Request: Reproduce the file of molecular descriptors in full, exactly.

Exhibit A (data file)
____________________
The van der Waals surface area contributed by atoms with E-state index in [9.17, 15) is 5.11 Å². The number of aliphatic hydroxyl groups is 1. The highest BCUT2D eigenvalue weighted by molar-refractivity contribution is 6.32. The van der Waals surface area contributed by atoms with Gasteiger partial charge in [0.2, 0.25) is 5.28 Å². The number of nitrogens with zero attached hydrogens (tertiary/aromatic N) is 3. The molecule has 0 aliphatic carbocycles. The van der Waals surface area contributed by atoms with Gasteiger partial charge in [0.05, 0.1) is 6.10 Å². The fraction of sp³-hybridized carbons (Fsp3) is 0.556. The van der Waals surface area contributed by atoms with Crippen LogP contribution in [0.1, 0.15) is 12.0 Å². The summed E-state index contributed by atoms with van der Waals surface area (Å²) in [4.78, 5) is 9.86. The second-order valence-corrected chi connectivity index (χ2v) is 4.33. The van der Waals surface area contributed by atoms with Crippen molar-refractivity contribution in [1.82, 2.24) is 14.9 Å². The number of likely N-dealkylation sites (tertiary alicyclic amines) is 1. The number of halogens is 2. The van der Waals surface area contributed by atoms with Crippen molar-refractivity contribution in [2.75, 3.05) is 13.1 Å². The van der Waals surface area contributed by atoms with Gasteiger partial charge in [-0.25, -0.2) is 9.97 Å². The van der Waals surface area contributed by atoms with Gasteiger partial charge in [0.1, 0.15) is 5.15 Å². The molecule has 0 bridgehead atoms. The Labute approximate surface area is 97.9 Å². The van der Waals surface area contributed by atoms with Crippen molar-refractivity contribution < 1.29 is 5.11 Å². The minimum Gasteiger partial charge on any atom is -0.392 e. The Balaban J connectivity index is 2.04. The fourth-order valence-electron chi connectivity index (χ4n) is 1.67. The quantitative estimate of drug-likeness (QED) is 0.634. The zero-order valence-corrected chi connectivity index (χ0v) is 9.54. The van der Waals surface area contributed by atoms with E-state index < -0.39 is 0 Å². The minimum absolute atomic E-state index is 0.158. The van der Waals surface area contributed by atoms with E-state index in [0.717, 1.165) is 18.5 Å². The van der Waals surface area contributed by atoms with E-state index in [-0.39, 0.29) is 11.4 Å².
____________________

The van der Waals surface area contributed by atoms with E-state index in [9.17, 15) is 5.11 Å². The number of aliphatic hydroxyl groups is 1. The highest BCUT2D eigenvalue weighted by molar-refractivity contribution is 6.32. The van der Waals surface area contributed by atoms with Gasteiger partial charge in [0.2, 0.25) is 5.28 Å². The number of nitrogens with zero attached hydrogens (tertiary/aromatic N) is 3. The molecule has 0 aliphatic carbocycles. The van der Waals surface area contributed by atoms with Gasteiger partial charge in [0.05, 0.1) is 6.10 Å². The fraction of sp³-hybridized carbons (Fsp3) is 0.556. The van der Waals surface area contributed by atoms with Crippen LogP contribution in [0.1, 0.15) is 12.0 Å². The summed E-state index contributed by atoms with van der Waals surface area (Å²) in [4.78, 5) is 9.86. The second-order valence-corrected chi connectivity index (χ2v) is 4.33. The van der Waals surface area contributed by atoms with Crippen molar-refractivity contribution in [1.82, 2.24) is 14.9 Å². The number of likely N-dealkylation sites (tertiary alicyclic amines) is 1. The number of halogens is 2. The van der Waals surface area contributed by atoms with Crippen molar-refractivity contribution in [2.75, 3.05) is 13.1 Å². The van der Waals surface area contributed by atoms with Gasteiger partial charge in [-0.25, -0.2) is 9.97 Å². The van der Waals surface area contributed by atoms with Gasteiger partial charge in [0.1, 0.15) is 5.15 Å². The molecule has 0 bridgehead atoms. The Labute approximate surface area is 97.9 Å². The van der Waals surface area contributed by atoms with Crippen molar-refractivity contribution < 1.29 is 5.11 Å². The minimum Gasteiger partial charge on any atom is -0.392 e. The Balaban J connectivity index is 2.04. The fourth-order valence-electron chi connectivity index (χ4n) is 1.67. The quantitative estimate of drug-likeness (QED) is 0.634. The zero-order valence-corrected chi connectivity index (χ0v) is 9.54. The van der Waals surface area contributed by atoms with E-state index < -0.39 is 0 Å². The minimum absolute atomic E-state index is 0.158. The van der Waals surface area contributed by atoms with E-state index in [0.717, 1.165) is 18.5 Å². The van der Waals surface area contributed by atoms with E-state index in [-0.39, 0.29) is 11.4 Å².